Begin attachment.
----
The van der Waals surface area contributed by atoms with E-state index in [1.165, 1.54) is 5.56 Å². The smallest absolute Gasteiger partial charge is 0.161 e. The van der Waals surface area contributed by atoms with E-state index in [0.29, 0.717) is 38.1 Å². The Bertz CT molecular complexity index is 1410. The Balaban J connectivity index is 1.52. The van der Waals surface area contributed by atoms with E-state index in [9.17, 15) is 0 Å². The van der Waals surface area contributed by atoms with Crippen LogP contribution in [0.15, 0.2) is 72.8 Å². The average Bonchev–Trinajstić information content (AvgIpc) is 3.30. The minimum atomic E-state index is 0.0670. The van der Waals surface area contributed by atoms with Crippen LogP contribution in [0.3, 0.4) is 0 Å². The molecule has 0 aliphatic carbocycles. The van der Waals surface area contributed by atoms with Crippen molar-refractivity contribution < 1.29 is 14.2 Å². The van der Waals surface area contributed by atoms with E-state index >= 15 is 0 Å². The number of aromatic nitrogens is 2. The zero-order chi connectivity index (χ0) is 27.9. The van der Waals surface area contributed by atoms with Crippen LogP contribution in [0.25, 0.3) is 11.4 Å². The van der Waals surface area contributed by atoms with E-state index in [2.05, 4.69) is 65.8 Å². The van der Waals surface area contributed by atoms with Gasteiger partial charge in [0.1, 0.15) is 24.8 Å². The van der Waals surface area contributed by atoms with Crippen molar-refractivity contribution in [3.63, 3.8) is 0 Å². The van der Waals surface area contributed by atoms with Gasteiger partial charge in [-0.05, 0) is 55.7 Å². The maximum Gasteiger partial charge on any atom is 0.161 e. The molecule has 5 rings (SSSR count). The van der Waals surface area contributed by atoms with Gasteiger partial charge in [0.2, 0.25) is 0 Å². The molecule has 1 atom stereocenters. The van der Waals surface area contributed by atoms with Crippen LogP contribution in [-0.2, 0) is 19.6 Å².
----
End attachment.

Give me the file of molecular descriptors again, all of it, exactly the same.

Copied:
The van der Waals surface area contributed by atoms with E-state index in [1.165, 1.54) is 5.56 Å². The smallest absolute Gasteiger partial charge is 0.161 e. The van der Waals surface area contributed by atoms with E-state index in [0.29, 0.717) is 38.1 Å². The Bertz CT molecular complexity index is 1410. The Balaban J connectivity index is 1.52. The van der Waals surface area contributed by atoms with E-state index in [9.17, 15) is 0 Å². The van der Waals surface area contributed by atoms with Crippen LogP contribution in [0.15, 0.2) is 72.8 Å². The average Bonchev–Trinajstić information content (AvgIpc) is 3.30. The minimum atomic E-state index is 0.0670. The van der Waals surface area contributed by atoms with Crippen LogP contribution in [0.3, 0.4) is 0 Å². The molecule has 0 aliphatic carbocycles. The van der Waals surface area contributed by atoms with Crippen molar-refractivity contribution < 1.29 is 14.2 Å². The van der Waals surface area contributed by atoms with E-state index >= 15 is 0 Å². The number of aromatic nitrogens is 2. The zero-order chi connectivity index (χ0) is 27.9. The van der Waals surface area contributed by atoms with Crippen LogP contribution in [0.25, 0.3) is 11.4 Å². The van der Waals surface area contributed by atoms with E-state index in [2.05, 4.69) is 65.8 Å². The van der Waals surface area contributed by atoms with Gasteiger partial charge in [0.1, 0.15) is 24.8 Å². The van der Waals surface area contributed by atoms with Crippen molar-refractivity contribution in [3.63, 3.8) is 0 Å². The van der Waals surface area contributed by atoms with Gasteiger partial charge in [-0.05, 0) is 55.7 Å². The maximum Gasteiger partial charge on any atom is 0.161 e. The molecule has 5 rings (SSSR count). The van der Waals surface area contributed by atoms with Gasteiger partial charge in [0.2, 0.25) is 0 Å². The molecule has 1 atom stereocenters. The van der Waals surface area contributed by atoms with Crippen LogP contribution in [-0.2, 0) is 19.6 Å².